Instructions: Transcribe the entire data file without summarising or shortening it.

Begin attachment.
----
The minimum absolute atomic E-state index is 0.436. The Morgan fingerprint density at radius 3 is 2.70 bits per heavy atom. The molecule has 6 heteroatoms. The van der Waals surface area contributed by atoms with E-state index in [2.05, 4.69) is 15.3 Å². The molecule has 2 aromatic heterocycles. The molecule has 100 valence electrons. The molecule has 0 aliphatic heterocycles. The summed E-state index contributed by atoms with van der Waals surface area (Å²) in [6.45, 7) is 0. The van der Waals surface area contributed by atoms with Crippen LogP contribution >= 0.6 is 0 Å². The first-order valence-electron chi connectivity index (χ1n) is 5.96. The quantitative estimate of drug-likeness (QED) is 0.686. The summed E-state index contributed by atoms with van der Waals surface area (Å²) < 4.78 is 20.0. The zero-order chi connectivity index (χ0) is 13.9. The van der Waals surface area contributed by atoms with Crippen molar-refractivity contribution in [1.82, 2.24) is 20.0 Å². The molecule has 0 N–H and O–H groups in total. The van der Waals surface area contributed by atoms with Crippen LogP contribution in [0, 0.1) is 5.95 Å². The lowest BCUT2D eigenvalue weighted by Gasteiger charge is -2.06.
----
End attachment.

The minimum absolute atomic E-state index is 0.436. The Morgan fingerprint density at radius 3 is 2.70 bits per heavy atom. The molecule has 6 heteroatoms. The van der Waals surface area contributed by atoms with E-state index in [2.05, 4.69) is 15.3 Å². The molecule has 2 aromatic heterocycles. The molecule has 100 valence electrons. The molecule has 0 aliphatic heterocycles. The summed E-state index contributed by atoms with van der Waals surface area (Å²) in [6.45, 7) is 0. The van der Waals surface area contributed by atoms with Crippen LogP contribution >= 0.6 is 0 Å². The first-order valence-electron chi connectivity index (χ1n) is 5.96. The quantitative estimate of drug-likeness (QED) is 0.686. The summed E-state index contributed by atoms with van der Waals surface area (Å²) < 4.78 is 20.0. The zero-order chi connectivity index (χ0) is 13.9. The van der Waals surface area contributed by atoms with Crippen molar-refractivity contribution in [1.82, 2.24) is 20.0 Å². The molecule has 0 N–H and O–H groups in total. The van der Waals surface area contributed by atoms with Crippen LogP contribution in [0, 0.1) is 5.95 Å². The lowest BCUT2D eigenvalue weighted by Gasteiger charge is -2.06.